The Lake Champlain Byway is located in the northwest portion of Vermont. From north to south, the formal route is 184 miles long and consists of U.S. Route 2 through Grand Isle County, U.S. Route 7 through Chittenden County and then south into Addison County.
A Byway is designated by the State of Vermont for its unique intrinsic qualities or resources. The Lake Champlain Byway is notable for its scenic, natural, recreational, historic and cultural resources. It is comprised of 22 communities along this route with more than 200 intrinsic resource sites (parks, trails, boat launches, performing arts centers, museums, etc.) managed by government entities and non-profits organizations.
We invite you to explore the Byway’s 200+ attractions via our interactive map: Lake Champlain Byway, Online Map of Attractions »
See below for more information on:
- How to get to the Lake Champlain Byway »
- Byway Council »
- Byway Partners »
- Byway Plans »
- Contact »
How to get to the Lake Champlain Byway
From New England
The fastest way to reach the Byway is to connect with US I-89 in New Hampshire and Vermont. Head in a northeasterly direction on I-89 North towards Burlington. At Exit 13, take the short spur of US I-189 to US Route 7 in South Burlington.
From New York
For travelers headed north from the Adirondacks: Take Route 149 east to link with US Route 4 East. After crossing into Vermont near Whitehall, NY, head north on Vermont Route 22A (or north on US Route 7 near Rutland) to reach the byway’s southernmost communities.
The Lake Champlain Byway begins on the Rouses Point Bridge at US Route 2. Head south on Autoroute 15 to US I-87 in New York then take Exit 42 and head east on US Route 11 until you reach the bridge.
For travelers coming across Lake Champlain
From south to north there are several ways to get from New York to Vermont’s West Coast
- Take route 9N/22 to connect with the Lake Champlain Bridge from Crown Point, NY to Route 17 to Addison, VT
- Ticonderoga-Shoreham Ferry (7 minute crossing), check www.middlebury.net/tiferry for schedule
- Essex-Charlotte Ferry (20 minute crossing, year-round), www.ferries.com
- Port Kent – Burlington Ferry (1 hour crossing, mid-May through early October), www.ferries.com
- Plattsburgh – Grand Isle Ferry (20 minute crossing, year-round, 24 hrs./day), www.ferries.com
- Rouses Point Bridge, US Route 2 (see “From Québec” above)
Note: Ferry crossings vary on a seasonal basis and on the weekends so be sure to check the services’ websites for detailed schedules and fare information.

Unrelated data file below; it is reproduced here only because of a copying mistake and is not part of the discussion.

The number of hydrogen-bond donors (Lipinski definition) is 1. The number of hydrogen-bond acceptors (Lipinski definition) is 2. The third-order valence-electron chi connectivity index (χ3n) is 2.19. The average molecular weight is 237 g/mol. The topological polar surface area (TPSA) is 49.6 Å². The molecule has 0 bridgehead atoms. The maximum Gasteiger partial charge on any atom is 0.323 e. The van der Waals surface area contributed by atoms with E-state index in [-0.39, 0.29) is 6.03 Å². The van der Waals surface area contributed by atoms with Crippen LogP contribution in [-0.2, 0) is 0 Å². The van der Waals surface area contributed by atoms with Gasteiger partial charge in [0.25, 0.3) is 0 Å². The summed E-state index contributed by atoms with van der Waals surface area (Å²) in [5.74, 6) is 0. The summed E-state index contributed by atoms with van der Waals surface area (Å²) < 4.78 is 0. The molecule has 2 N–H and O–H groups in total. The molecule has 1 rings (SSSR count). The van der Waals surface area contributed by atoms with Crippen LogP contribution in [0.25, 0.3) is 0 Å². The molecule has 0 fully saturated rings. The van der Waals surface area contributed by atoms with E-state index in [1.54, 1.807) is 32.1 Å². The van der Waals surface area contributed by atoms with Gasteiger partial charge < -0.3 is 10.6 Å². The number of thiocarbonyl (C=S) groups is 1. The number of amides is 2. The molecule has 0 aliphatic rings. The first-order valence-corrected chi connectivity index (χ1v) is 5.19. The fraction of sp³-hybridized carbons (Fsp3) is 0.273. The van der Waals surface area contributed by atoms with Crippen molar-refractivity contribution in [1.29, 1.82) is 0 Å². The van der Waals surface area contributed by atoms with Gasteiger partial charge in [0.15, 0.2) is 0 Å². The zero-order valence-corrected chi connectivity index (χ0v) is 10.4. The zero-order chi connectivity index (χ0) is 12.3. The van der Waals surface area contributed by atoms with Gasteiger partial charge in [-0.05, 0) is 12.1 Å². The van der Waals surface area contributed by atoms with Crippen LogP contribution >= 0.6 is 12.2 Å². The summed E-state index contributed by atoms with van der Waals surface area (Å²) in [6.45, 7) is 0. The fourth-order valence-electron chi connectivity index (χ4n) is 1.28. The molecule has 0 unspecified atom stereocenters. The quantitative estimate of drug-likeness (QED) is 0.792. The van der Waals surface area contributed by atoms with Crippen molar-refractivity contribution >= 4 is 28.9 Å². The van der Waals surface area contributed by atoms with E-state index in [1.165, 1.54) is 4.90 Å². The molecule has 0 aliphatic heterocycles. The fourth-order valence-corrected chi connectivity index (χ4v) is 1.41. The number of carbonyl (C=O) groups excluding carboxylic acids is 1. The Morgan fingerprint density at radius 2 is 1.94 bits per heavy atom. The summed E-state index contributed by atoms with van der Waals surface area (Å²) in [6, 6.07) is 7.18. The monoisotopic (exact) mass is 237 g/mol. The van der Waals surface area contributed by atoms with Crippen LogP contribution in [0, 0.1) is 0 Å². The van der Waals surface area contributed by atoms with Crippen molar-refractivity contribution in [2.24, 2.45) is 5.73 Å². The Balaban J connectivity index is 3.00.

Catch a flight to Burlington International Airport (BTV) or to nearby Plattsburgh International Airport (PBG) in New York or if coming from overseas take a flight to Montreal-Trudeau (YUL).
Via rail (Amtrak)
Take Amtrak’s Vermonter train to Essex Junction, one of the Byway’s communities. This train runs between Washington, D.C. and several major east coast cities and ends in St. Albans, Vermont. Or you can take Amtrak’s Adirondack service running between New York City, Albany and Montréal and get off at several towns on the New York side of Lake Champlain. Both the Vermonter and Adirondack have one northbound trip and one southbound trip per day. Visit www.amtrak.com for details.
The Byway is managed by the Lake Champlain Byway Council, a registered Vermont Non-Profit Corporation formed in 2004. The purpose of the Corporation shall be to serve as the managing and coordinating body for the Lake Champlain Byway, a designated Byway within the State of Vermont and to undertake and support projects that balance the promotion, preservation, enjoyment, and stewardship of the Byway’s intrinsic resources.
The Council’s Board of Directors is comprised of 12 members as follows:
One member representing each of the following seven organizations:
- Northwest Regional Planning Commission,
- Chittenden County Regional Planning Commission,
- Lake Champlain Regional Chamber of Commerce,
- Addison County Regional Planning Commission,
- Addison County Chamber of Commerce,
- Lake Champlain Bikeways, Lake Champlain Basin Program
and five at-large members appointed by the seven members above.
It is important to note that the intrinsic resources of the Byway (e.g, parks, museums, trails, boat launches, etc.) are not managed or owned by the Councils. Rather, these sites or attractions are managed by a variety of municipalities, agencies and organizations.
The primary partners of the Byway who manage the Byway resources are its 22 designated communities. Other key partners include:
- State of Vermont, Department of Forests, Parks and Recreation;
- State of Vermont, Department of Fish & Wildlife;
- State of Vermont, Agency of Transportation;
- State of Vermont, Agency of Commerce & Community Development;
- University of Vermont, Natural Areas Program;
- The Nature Conservancy;
- Various historical societies, land trusts, museums and other attractions.
To visit the websites of these various organizations, click on their links noted for each site’s info in our Interactive Map »
Last but not least, we rely on the Vermont Department of Tourism & Marketing to help spread the word about the Lake Champlain Byway as well as other Byways in the State. Check out their info here:
Management and development of the Byway is informed by its three respective Corridor Management Plans for each of the three counties (Grand Isle, Chittenden and Addison) traversed by the route of the Byway. The purpose of these Plans is to outline protection and enhancement of the byway’s intrinsic qualities and character.
You can read these three Corridor Management Plans by clicking the links below:
- Lake Champlain Byway, Grand Isle County Corridor Management Plan »
- Lake Champlain Byway, Addison County, Corridor Management Plan »
For more information on the Lake Champlain Byway, contact Dan Albrecht: firstname.lastname@example.org or (802) 846-4490, Extension *29.